With the release of Slide on This in 1992, Wood said he was feeling more at ease in the role of a solo artist, and characterized his previous works as mere side projects. “I never took them seriously. I never intended them to be contenders. They were just kind of exercises, a chance to show off,” he told the Los Angeles Times. “Only now do I feel comfortable fronting my own band. I think I’ve got enough confidence, and I’ve done my apprenticeship.” Enlisting the help of erstwhile Stones’ backing singer Bernard Fowler enabled Wood to complete the project. Fowler served as co-producer as well as songwriter. Stalwarts Ian McLagan (ex-Faces) and Chuck Leavell, (ex-Allman Brothers Band) were among the contributing musicians, as were Charlie Watts, The Edge (U2), and Hothouse Flowers. Perhaps the standout single from the project was “Always Wanted More.” The Boston Globe called it “arguably the best solo album of his career.”
Wood clearly stated that he was not looking to venture forth as a solo act. The Stones “come first anyway,” he told Billboard. “I’m speaking for myself on this record, but with the Stones, it’s an institution. It’s also great fun, it always has been.” In the 1990s the caravan rolled on, as tours continued in support of Steel Wheels, Voodoo Lounge, and Bridges to Babylon.
Throughout his career, Wood continued to tinker with solo projects, including albums with his brothers and with Stewart. One such project was Not for Beginners, released in 2002. The recording and supporting concert, captured as Near East Man, included appearances from McLagan, Scotty Moore, DJ Fontana, and Bob Dylan, while two of Wood’s children appeared on stage in the video alongside Slash (ex-Guns and Roses). “Wood is an awkward frontman and bandleader. Only when his guitar does the talking for him,” wrote Michael Gallucci of the CD in All Music Guide, “does ‘Not for Beginners’ actually sound like a record made by a guy who makes tons of money playing in one of the world’s most legendary bands.”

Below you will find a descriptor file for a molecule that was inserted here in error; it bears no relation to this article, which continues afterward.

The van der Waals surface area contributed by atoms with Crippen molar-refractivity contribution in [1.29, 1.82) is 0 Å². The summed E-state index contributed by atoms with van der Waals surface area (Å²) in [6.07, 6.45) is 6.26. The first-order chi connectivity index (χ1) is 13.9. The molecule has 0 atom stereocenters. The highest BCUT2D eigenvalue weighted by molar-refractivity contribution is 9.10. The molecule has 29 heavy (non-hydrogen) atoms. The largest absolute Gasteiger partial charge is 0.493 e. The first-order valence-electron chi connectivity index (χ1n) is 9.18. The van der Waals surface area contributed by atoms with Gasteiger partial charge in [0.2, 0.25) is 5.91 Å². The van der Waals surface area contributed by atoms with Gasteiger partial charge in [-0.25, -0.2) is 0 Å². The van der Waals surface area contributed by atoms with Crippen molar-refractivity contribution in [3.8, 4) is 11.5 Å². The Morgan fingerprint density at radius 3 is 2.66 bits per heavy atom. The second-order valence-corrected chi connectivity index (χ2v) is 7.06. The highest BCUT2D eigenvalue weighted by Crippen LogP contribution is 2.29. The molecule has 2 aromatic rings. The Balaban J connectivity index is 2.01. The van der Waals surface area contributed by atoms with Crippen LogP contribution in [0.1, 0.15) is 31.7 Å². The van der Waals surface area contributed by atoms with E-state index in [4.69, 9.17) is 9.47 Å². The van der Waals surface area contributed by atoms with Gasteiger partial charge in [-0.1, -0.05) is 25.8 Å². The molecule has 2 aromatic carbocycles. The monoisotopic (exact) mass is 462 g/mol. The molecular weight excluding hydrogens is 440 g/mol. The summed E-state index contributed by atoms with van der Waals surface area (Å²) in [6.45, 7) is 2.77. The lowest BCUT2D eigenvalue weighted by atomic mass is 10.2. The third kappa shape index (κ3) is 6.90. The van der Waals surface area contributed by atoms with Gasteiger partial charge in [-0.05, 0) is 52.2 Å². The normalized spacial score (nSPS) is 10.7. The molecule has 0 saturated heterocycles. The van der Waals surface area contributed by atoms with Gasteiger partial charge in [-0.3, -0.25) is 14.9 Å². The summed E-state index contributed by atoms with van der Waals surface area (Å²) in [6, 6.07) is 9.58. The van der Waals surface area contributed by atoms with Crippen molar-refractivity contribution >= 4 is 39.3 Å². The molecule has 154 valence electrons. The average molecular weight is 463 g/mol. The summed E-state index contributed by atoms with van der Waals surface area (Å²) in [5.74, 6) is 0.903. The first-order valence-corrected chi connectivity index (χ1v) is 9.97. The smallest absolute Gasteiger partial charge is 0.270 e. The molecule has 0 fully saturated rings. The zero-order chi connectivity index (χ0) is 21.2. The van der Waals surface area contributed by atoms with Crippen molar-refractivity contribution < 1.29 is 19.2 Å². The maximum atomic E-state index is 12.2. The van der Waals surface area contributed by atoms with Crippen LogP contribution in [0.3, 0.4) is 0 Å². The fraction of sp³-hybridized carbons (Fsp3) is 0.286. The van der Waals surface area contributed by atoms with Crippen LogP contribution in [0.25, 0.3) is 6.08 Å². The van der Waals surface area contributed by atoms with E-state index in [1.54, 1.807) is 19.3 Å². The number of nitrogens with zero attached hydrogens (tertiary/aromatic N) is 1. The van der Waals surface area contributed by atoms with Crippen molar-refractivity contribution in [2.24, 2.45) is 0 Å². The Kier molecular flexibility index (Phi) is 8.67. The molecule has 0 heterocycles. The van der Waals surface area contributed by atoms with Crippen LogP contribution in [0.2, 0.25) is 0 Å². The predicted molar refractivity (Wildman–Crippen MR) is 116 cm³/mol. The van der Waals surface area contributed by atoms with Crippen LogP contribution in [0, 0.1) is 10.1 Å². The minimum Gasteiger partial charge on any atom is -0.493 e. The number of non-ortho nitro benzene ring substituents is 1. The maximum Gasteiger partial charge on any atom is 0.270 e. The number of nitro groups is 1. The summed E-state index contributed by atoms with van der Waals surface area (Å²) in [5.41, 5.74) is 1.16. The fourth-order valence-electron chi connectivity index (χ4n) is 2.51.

By 2004 Wood had amassed an estimated 25 million pounds in his years with the Stones. “Wood’s 18 years in the Stones give him more seniority than Brian Jones and Mick Taylor combined,” noted Mike Boehm of the Los Angeles Times.
Wealth could not insulate Wood from personal and health issues. Substance abuse and addiction have continued to be problems for him. The first demon he fought was cocaine addiction, and at about the same time that he joined The Rolling Stones, he had a plastic septum surgically inserted in his nose. He also reportedly gave up cocaine around this time after being treated for addiction in New York. Drink has always been a companion. Columnist Sue Carroll sharply commented in the London Daily Mirror in March of 2004 that Wood was “56 and looks it. The rocker has downed eight pints of Guinness, two bottles of vodka, one of Sambuca and smoked 20 fags every day for years.” Wood spoke of this himself in an interview with the London Sunday Mirror: “And that was every day. I never blacked out though, I just used to be a steady drinker.” With an acknowledged family history of alcoholism, Wood has undergone treatment on various occasions. In July of 2000, it was reported that he was undergoing treatment in London, and two years later, he was in rehab in Arizona.
In 2004 the Sunday Mirror
reported an announcement by Wood that he had been diagnosed as being in the early stages of emphysema. “The doctors said that if I give up smoking now I can nip it in the bud - I still have powerful lungs,” Wood told the newspaper. “But they say if I smoke for another year, I could get emphysema and – boom - my lungs could collapse.” Yet Wood has continued to perform and record, both with and without the Rolling Stones